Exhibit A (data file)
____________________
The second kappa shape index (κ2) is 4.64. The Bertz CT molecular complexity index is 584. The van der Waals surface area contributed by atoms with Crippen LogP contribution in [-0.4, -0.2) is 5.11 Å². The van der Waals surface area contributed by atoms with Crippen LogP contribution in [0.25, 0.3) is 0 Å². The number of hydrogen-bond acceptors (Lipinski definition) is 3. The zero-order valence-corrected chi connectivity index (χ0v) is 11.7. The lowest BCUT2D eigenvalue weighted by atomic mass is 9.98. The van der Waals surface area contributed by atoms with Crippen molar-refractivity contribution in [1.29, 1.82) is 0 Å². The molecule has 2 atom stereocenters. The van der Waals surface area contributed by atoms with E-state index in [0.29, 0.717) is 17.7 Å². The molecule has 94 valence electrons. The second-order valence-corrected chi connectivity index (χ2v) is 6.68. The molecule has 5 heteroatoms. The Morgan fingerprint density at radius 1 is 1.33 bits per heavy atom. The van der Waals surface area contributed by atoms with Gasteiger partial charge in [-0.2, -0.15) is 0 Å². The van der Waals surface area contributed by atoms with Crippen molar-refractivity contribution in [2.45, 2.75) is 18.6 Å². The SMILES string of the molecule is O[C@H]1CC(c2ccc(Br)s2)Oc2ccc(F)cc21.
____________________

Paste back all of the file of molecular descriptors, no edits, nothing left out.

The second kappa shape index (κ2) is 4.64. The Bertz CT molecular complexity index is 584. The van der Waals surface area contributed by atoms with Crippen LogP contribution in [-0.4, -0.2) is 5.11 Å². The van der Waals surface area contributed by atoms with Crippen LogP contribution in [0.25, 0.3) is 0 Å². The number of hydrogen-bond acceptors (Lipinski definition) is 3. The zero-order valence-corrected chi connectivity index (χ0v) is 11.7. The lowest BCUT2D eigenvalue weighted by atomic mass is 9.98. The van der Waals surface area contributed by atoms with Crippen molar-refractivity contribution in [1.29, 1.82) is 0 Å². The molecule has 2 atom stereocenters. The van der Waals surface area contributed by atoms with E-state index in [0.29, 0.717) is 17.7 Å². The molecule has 94 valence electrons. The second-order valence-corrected chi connectivity index (χ2v) is 6.68. The molecule has 5 heteroatoms. The Morgan fingerprint density at radius 1 is 1.33 bits per heavy atom. The van der Waals surface area contributed by atoms with Gasteiger partial charge in [-0.2, -0.15) is 0 Å². The van der Waals surface area contributed by atoms with Crippen molar-refractivity contribution in [2.45, 2.75) is 18.6 Å². The SMILES string of the molecule is O[C@H]1CC(c2ccc(Br)s2)Oc2ccc(F)cc21.